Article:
Any method of heating such as the use of a convection oven, rapid thermal processing, hot plate, or radiant or microwave energy is generally functional herein. The rate of heating, moreover, is also not critical, but it is most practical and preferred to heat as rapidly as possible.
The Si--O containing ceramic coating is then exposed to an atmosphere containing hydrogen gas for a time and at a temperature sufficient to anneal the coating (i.e., a forming gas anneal). This exposure can occur immediately after formation of the ceramic coating or, alternatively, the exposure can be at any later time. Generally, this exposure is accomplished by introducing the desired hydrogen gas into a chamber or furnace used for the anneal.
The hydrogen gas used herein can be in any concentration practical. For example, concentrations in the range of between about 0.01 and 100 volume percent can be used. Obviously, however, the upper limit of the concentration will be determined by the method of use due to the explosive nature of hydrogen. Generally, preferred concentrations are in the range of about 1 to about 30 volume percent. If the hydrogen gas is to be in contact with air, generally concentrations of 5 volume percent or lower are used.
The diluent gas for the hydrogen is likewise not critical. Inert gases such a nitrogen, argon, helium, etc. or reactive gases such as air may all be used. As noted above, however, if a reactive gas is used, the concentration of hydrogen must be carefully monitored to prevent explosions.
The temperature used during hydrogen gas exposure can also vary over a wide range. Temperatures of from about room temperature up to about 800° C. are all functional herein. Preferred temperatures are generally in the range of between about 200° and about 600° C.
The time for exposure to the hydrogen gas can also vary over a wide range. Exposure times in the range of minutes to several hours (eg., 1 minute up to 4 hours) are functional herein. Preferred exposure times are in the range of between about 10 minutes and 2 hours.
Although not wishing to be bound by theory, the present inventor postulates that the hydrogen gas exposure removes moisture from the coating and treats the coating so as to prevent reentry of said moisture. In this manner, the dielectric constant of the coating is lowered (eg., to the range of 2.8-4.5) and stabilized. Of particular interest is the fact that the resultant coatings can have dielectric constants less than 3.5, often less than 3.2, occasionally less than 3.0 and sometimes less than 2.8 at 1 MHz (eg., 2.7-3.2).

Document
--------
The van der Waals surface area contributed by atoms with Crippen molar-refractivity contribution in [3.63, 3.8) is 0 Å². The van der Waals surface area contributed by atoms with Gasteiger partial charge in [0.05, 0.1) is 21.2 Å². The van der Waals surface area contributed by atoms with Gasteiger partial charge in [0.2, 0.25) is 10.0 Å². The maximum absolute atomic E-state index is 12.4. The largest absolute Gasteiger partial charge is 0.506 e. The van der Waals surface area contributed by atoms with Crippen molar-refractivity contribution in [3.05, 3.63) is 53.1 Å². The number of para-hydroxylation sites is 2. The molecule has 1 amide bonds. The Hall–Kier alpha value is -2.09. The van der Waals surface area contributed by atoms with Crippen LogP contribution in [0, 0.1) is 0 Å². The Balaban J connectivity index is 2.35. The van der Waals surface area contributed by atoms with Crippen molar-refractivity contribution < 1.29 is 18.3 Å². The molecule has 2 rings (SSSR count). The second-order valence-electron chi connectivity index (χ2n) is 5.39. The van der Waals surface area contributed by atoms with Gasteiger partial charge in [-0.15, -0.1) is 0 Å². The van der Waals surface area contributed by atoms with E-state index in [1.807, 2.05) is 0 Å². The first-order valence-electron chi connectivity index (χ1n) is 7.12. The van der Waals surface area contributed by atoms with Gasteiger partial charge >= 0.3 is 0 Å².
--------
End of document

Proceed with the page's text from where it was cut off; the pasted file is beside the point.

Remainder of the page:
The following non-limiting examples are included so that one skilled in the art may more readily understand the invention.
Hydrogen silsesquioxane resin (made by the method of Collins et al. in U.S. Pat. No. 3,615,272) was diluted to 18 wt % in methylisobutylketone. 4 inch diameter 1 mOhm-cm, n-type, silicon wafers were coated with this solution by spinning at 3000 RPM for 10 seconds. The coated wafers were then converted to the Si--O containing ceramics in the manner specified in Tables 1-3. The resultant coatings were about 0.3 microns thick. After conversion to the ceramic, sample 2 was exposed to hydrogen gas (5 volume percent in nitrogen) at 400° C. for 20 minutes. Table 1 shows the effect of hydrogen gas on resistivity; Table 2 shows the effect of hydrogen gas on dielectric constant; and Table 3 shows the effect of hydrogen gas on mobile charge.
As is evident, exposing the coatings to hydrogen gas has a dramatic effect on their electrical properties. Moreover, as shown in Table 4, the dielectric constant of the coatings treated with hydrogen gas remain stable upon exposure to the laboratory ambient over time whereas the dielectric constant of the untreated coatings increase upon exposure to the laboratory ambient over time.
TABLE 1______________________________________Resistivity and Defect Density(Mean values, 2 iterations, 2 sigma)Conversion ResistivityNo Conditions (Ohm-cm) Defects/cm2______________________________________1 400° C. in N2 for 1 hour 1.31 × 1013 1.86 2* 400° C. in N2 for 1 hour 8.04 × 1011 3.983 400° C. in O2 for 1 hour 6.16 × 1013 0.71______________________________________
TABLE 2______________________________________1 MHz Dielectric Constant and Loss(Mean values, 2 iterations, 2 sigma) Conversion DielectricNo Conditions Constant Loss______________________________________1 400° C. in N2 for 1 hour 3.907 0.0156 2* 400° C. in N2 for 1 hour 2.968 0.00243 400° C. in O2 for 1 hour 3.552 0.0161______________________________________
TABLE 3______________________________________Mobile Charge Conversion MobileNo Conditions Charge______________________________________1 400° C. in N2 for 1 hour 1.2 × 1012 2* 400° C. in N2 for 1 hour 1.7 × 10123 400° C. in O2 for 1 hour 2.0 × 1012______________________________________ *Exposure to hydrogen gas
TABLE 4______________________________________Dielectric Constant Over Time DK at DK after DK afterNo Formation 1 Day 160 Days______________________________________1 3.907 3.874 4.0812 2.968 2.973 2.773______________________________________
Hydrogen silsesquioxane resin (made by the method of Collins et al. in U.S. Pat. No. 3,615,272) was diluted to 22 wt % in methylisobutylketone. 4 inch diameter 1 mOhm-cm, n-type, silicon wafers were coated with this solution by spinning at 1500 RPM for 10 seconds. One of the coated wafers was then converted to the Si--O containing ceramics by heating at 400° C. in nitrogen for 1 hour. The resultant coating was about 0.8 microns thick. The dielectric constant was 5.8. The coated wafer was then exposed to hydrogen gas (5 volume percent in nitrogen) at 400° C. for 20 minutes. The dielectric constant was decreased to 3.8.
A second coated wafer was then converted to the Si--O containing ceramics by heating at 400° C. in oxygen for 1 hour. The resultant coating was about 0.8 microns thick. The dielectric constant was 5.0. The coated wafer was then exposed to hydrogen gas (5 volume percent in nitrogen) at 400° C. for 20 minutes. The dielectric constant was decreased to 4.2.
As is evident, exposure to hydrogen gas has a significant effect on the dielectric constant.